Bergmann's rule is one of the best-known generalizations in zoology. It is generally defined as a within-species tendency in homeothermic (warm-blooded) animals to have increasing body size with increasing latitude and decreasing ambient temperature. That is, Bergmann's rule states that among mammals and birds, individuals of a particular species in colder areas tend to have greater body mass than individuals in warmer areas. For instance, white-tailed deer are larger in Canada than in the Florida Keys, and the body size of wood rat populations are inversely correlated with ambient temperature. This principle is named after a nineteenth-century German biologist, Karl Bergmann, who published observations along these lines in 1847.
This well-known ecogeographic pattern is sometimes considered a trend for animal species in general, not just homeothermic animals. For example, recent studies have indicated that turtles and salamanders also tend to follow Bergmann's rule, with exceptions concentrated within lizards and snakes (Queiroz and Ashton 2004). Historically, Bergmann's rule has also referred to a pattern of geographic distributions beyond the level of a species, such as stating that larger mammal and bird species tend to be in the more northern latitudes and smaller species farther south.
The generality of Bergmann's rule remains a question, as many exceptions to the rule are known. This reflects both the uncertainty in science and the diversity of nature.
The general explanation for the phenomenon is attributed to the importance of the surface area to volume ratio, with warm-blooded animals in colder climates having an advantage in the reduction of the surface area to volume ratio, in order to reduce heat loss. For example, polar bears have large, compact bodies, relative to bears in warmer climates, thus offering a smaller relative surface area (relative to volume) for losing heat.
Bergmann's rule has also been applied to populations of humans. Pygmies are found only in the tropics, and other tropical races tend to be shorter than those in temperate regions. Also, in Europe, Southern Europeans, such as Italians, tend to be shorter on average than Northern Europeans, such as Swedes. The same goes for Asians, as northern Asians are on average larger than their Southeast Asian counterparts. The Eskimos of Alaska and northern Canada are known for their accumulation of fat as acclimatization to severe cold. However, there are exceptions as well.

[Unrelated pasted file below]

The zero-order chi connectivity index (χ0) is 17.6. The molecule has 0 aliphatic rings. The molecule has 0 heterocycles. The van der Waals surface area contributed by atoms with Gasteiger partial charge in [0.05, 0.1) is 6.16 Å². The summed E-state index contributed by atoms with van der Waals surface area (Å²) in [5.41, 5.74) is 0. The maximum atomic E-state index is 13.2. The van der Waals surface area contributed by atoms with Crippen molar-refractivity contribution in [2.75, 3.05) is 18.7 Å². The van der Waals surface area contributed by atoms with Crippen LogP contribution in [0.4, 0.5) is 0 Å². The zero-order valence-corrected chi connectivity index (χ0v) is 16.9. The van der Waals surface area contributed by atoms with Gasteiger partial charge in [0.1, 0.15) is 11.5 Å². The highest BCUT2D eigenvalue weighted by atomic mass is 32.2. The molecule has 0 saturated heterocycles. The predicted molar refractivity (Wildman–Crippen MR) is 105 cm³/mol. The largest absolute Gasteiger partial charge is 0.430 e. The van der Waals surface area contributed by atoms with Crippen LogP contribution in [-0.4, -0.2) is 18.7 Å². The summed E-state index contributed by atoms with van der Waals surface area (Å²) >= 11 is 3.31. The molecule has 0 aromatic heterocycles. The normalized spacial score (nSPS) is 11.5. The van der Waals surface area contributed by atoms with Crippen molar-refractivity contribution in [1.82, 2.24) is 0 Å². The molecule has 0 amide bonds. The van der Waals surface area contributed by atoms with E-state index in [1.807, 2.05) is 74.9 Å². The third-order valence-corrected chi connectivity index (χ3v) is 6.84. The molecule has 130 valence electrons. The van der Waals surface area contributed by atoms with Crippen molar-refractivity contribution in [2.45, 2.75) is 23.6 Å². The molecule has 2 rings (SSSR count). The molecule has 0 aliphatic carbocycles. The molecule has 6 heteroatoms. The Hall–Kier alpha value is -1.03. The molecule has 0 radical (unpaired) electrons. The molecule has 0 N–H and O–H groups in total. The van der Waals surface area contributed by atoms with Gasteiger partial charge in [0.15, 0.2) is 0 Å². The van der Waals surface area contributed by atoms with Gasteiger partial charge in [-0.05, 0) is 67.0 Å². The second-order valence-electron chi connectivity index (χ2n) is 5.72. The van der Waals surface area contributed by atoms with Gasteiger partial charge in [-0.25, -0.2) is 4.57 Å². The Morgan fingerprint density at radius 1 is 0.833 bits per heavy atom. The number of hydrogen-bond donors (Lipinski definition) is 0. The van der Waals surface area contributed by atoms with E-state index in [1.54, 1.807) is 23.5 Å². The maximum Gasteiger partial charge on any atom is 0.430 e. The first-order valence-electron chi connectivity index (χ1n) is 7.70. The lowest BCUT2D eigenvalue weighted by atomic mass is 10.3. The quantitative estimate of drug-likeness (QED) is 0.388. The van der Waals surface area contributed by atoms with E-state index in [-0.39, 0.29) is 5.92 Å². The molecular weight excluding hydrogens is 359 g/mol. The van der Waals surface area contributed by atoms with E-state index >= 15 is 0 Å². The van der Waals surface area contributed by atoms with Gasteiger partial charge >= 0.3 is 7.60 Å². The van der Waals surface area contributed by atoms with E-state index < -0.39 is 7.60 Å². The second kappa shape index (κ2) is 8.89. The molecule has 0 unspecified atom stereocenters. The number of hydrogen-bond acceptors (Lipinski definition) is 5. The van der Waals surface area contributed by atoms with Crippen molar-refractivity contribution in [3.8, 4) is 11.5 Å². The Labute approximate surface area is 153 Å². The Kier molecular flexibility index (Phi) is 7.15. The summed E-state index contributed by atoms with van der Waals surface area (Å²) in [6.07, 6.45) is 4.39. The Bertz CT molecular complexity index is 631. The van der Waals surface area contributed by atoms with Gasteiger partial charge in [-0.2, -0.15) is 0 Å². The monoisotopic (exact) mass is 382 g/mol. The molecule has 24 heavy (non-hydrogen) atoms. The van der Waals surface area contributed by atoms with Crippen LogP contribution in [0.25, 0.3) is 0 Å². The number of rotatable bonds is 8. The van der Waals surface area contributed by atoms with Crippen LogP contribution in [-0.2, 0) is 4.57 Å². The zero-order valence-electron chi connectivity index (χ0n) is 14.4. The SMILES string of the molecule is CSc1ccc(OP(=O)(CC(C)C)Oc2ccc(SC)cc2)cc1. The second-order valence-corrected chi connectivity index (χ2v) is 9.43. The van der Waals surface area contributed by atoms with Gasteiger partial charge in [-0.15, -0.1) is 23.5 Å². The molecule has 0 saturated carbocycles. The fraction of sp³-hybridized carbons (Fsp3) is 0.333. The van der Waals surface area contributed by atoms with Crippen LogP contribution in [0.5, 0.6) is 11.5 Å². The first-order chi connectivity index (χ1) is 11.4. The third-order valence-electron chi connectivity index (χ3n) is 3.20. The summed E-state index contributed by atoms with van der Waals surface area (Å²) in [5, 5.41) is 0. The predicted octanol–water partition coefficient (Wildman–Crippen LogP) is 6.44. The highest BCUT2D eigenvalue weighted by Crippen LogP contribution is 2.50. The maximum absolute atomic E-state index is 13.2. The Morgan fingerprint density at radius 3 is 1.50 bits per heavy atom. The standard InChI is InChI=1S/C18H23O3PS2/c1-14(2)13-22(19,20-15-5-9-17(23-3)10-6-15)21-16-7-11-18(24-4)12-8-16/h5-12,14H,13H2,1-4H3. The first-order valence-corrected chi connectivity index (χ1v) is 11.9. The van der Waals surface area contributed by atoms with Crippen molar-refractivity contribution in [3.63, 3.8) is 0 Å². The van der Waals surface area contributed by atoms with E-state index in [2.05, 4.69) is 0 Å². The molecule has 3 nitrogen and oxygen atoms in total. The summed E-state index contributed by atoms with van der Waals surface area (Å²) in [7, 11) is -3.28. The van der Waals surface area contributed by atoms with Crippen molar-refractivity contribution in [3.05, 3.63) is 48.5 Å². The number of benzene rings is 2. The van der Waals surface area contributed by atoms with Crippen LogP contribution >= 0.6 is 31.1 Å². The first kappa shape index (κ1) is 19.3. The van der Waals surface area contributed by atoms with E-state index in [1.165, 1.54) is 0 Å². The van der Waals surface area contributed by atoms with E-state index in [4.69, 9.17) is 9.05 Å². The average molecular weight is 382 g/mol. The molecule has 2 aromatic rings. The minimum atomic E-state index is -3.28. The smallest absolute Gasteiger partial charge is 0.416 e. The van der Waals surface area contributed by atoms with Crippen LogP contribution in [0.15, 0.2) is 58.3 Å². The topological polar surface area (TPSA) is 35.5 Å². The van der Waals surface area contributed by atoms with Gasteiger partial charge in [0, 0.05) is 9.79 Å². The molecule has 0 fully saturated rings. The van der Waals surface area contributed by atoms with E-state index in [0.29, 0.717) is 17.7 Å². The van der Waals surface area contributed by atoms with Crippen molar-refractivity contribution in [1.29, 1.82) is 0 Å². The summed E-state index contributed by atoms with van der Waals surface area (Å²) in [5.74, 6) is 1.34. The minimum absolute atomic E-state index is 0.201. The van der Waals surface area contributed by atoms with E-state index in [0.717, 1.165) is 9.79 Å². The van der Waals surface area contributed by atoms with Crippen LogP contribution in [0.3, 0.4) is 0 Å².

A corollary of Bergmann's rule is Allen's rule, which indicates a trend in terms of appendages of warm-blooded animals according to latitude. Allen's rule holds that individuals in populations of the same species have a tendency to have shorter limbs than the corresponding animals in warmer climates.
Explanations for the rule
Karl Bergmann was a biologist, who in 1847 wrote that generally "larger species live farther north and the smaller ones farther south," and that "if we could find two species of animals which would only differ with respect to size... the geographic distribution of the two species would have to be determined by their size.... If there are genera in which the species differ only in size, the smaller species would demand a warmer climate" (Blackburn and Hawkins 2004). This led to the rule that individuals in populations of the same species in warm climates tended to be less massive (smaller and lighter) than individuals found farther from the equator in colder regions.
The most frequently cited reason for Bergmann's rule attributes this phenomenon to possible climatic adaptations relating to the surface/volume ratio. Larger animals have a lower surface area to volume ratio than smaller animals, so they radiate less body heat, and stay warmer in cold climates. Conversely, smaller animals in warmer climates have the opposite problem in that body heat generated by metabolism needs to be dissipated, and a higher surface area to volume ratio facilitates heat loss through the skin.